off the script" a couple of times and that before they could
distribute his speaking notes they had had to change them to
reflect what he had actually said. At the same time, it is
also clear that Rasmussen made a point of mentioning the
Istanbul Cooperation Initiative and the Mediterranean
Dialogue in both places while not mentioning the Partnership
for Peace in either. While he may have intended to raise
NATO enlargement to the Balkans, there is no indication that
he intended to tackle the much more controversial issues of
eventual Georgian or Ukrainian membership. END COMMENT
Rasmussen's NAC Statement
Â¶6. (SBU) The text of the Secretary General's speaking notes
for his statement to the NAC was distributed by the Private
Office (ref). The text, including the first five paragraphs
in French, is reproduced below:
Mesdames et Messieurs les Ambassadeurs,
Bonjour. Voici venu le moment que j'attends depuis quatre
USNATO 00000336 003 OF 006
mois. Avant de passer au premier point a l'ordre du jour de
notre reunion d'aujourd'hui, j'aimerais tout d'abord vous
dire quelques mots.
C'est pour moi un tres grand privilege et un immense honneur
que de me voir confier la responsabilite de secretaire
general de cette grande Alliance. Je voudrais tout d'abord
exprimer mon admiration pour tout le travail mene par mon
predecesseur Jaap de Hoop Scheffer et pour son leadership. A
l'heure ou je prends mes fonctions, je suis tres conscient
des exigences de plus en plus fortes qui pesent sur l'OTAN et
des grands defis qu'elles representent pour le Conseil et
pour moi personnellement. Neanmoins, je suis persuade
qu'ensemble, nous pouvons non seulement relever ces defis,
mais aussi renforcer encore le role unique de l'OTAN en tant
que garant de la stabilite et de la securite de nos pays et
de leurs citoyens.
Depuis de nombreuses annees, j'observe de pres cette
Alliance, dont je suis l'un des plus fervents partisans.
J'ai bien conscience que les conditions prealables
essentielles a la reussite des entreprises de l'Alliance sont
toujours les memes : tout d'abord une preparation et des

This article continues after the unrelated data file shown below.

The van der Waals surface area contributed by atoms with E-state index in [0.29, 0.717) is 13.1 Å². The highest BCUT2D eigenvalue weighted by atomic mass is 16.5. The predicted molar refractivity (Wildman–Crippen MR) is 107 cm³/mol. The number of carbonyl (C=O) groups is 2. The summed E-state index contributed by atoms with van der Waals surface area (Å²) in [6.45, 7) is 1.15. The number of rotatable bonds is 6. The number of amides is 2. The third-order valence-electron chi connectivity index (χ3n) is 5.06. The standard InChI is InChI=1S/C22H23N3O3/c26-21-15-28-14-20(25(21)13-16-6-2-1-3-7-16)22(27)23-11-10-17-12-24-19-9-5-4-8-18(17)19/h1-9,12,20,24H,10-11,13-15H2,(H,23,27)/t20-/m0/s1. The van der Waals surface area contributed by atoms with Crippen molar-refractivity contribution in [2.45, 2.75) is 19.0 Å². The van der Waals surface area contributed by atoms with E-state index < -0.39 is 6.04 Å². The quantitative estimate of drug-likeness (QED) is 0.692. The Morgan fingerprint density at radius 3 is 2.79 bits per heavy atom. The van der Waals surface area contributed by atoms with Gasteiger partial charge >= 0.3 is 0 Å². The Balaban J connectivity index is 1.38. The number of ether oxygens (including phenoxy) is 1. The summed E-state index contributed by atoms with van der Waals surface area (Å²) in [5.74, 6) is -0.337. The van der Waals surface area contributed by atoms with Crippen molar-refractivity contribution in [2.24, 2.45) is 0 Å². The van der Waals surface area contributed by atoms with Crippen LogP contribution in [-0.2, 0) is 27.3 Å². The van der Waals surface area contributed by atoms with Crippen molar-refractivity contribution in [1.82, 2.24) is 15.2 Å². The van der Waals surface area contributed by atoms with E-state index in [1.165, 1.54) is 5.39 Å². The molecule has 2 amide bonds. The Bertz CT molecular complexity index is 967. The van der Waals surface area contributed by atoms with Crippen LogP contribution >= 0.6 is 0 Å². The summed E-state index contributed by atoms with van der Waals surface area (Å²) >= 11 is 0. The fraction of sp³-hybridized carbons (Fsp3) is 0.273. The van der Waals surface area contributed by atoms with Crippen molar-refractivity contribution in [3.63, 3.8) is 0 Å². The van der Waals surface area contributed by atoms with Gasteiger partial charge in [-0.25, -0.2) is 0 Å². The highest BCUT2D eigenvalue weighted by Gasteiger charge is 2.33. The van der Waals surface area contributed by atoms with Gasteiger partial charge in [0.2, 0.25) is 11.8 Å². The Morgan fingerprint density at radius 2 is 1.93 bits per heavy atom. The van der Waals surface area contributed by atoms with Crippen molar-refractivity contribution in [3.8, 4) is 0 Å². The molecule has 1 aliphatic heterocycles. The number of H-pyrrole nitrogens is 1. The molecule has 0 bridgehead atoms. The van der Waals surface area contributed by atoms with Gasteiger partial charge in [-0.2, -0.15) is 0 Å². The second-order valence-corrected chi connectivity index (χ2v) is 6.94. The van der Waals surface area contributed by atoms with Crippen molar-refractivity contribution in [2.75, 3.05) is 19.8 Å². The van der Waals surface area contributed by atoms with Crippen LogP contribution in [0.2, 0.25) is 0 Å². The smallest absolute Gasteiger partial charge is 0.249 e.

consultations approfondies, puis des decisions claires, et
enfin l'affectation des ressources voulues.
Le Conseil de l'Atlantique Nord joue un role capital a cet
egard. Il lui incombe de prendre les decisions strategiques
qui orientent l'action de l'Alliance et ensuite de prendre
les decisions journalieres afin que celle-ci garde le cap.
Il est dans notre interet a tous de veiller a ce que le
Conseil travaille de maniere efficace, rationnelle et
harmonieuse. C'est pourquoi je me rejouis a la perspective
do nouer avec chacun d'entre vous autour de cette table,
ainsi qu'avec vos delegations, des relations de travail
L'ordre du jour de notre reunion d'aujourd'hui se presente
comme d'habitude. Je pense cependant qu'il nous faut
reflechir attentivement non seulement a la question des
ordres du jour, mais aussi, de maniere plus generale, a la
distinction entre cadres formels et informels. Nous devons
consacrer le temps precieux qui est le notre aux sujets
prioritaires, sans le gaspiller pour des questions
secondaires. Jo vous propose d'examiner, lors de notre
premier dejeuner a la rentree de septembre, comment rendre
nos reunions et en particulier les reunions ordinaires du
Conseil, aussi productives que possible.
Je pense avoir assez parle de ce sujet pour aujourd'hui mais
je vous en reparlerai dans les semaines a venir, et je compte
bien que vous aurez aussi des elements a apporter au debat.
Mais laissez-moi vous redire ma tres sincere intention de
travailler etroitement avec vous tous au sein du Conseil dans
les semaines, les mois et les annees a venir.
But one thing is procedure. Another is substance. Yesterday
USNATO 00000336 004 OF 006
as I took office I gave a press conference setting out.
I emphasised that NATO is doing more, in more places, than it
ever has before but remains the ultimate insurance policy for
the peace, security and freedom of nearly one billion people
in 28 countries.
My intent, as NATO SG, is to make the most of this enormous
capability: in our operations, in our partnerships; and by
transforming the way we do business.
For me, that means starting with success in Afghanistan. A
lot has been accomplished already. But this year will be
key. This month's elections will not be to the same
standards we might expect elsewhere. But they must be
credible, particularly with the Afghans themselves.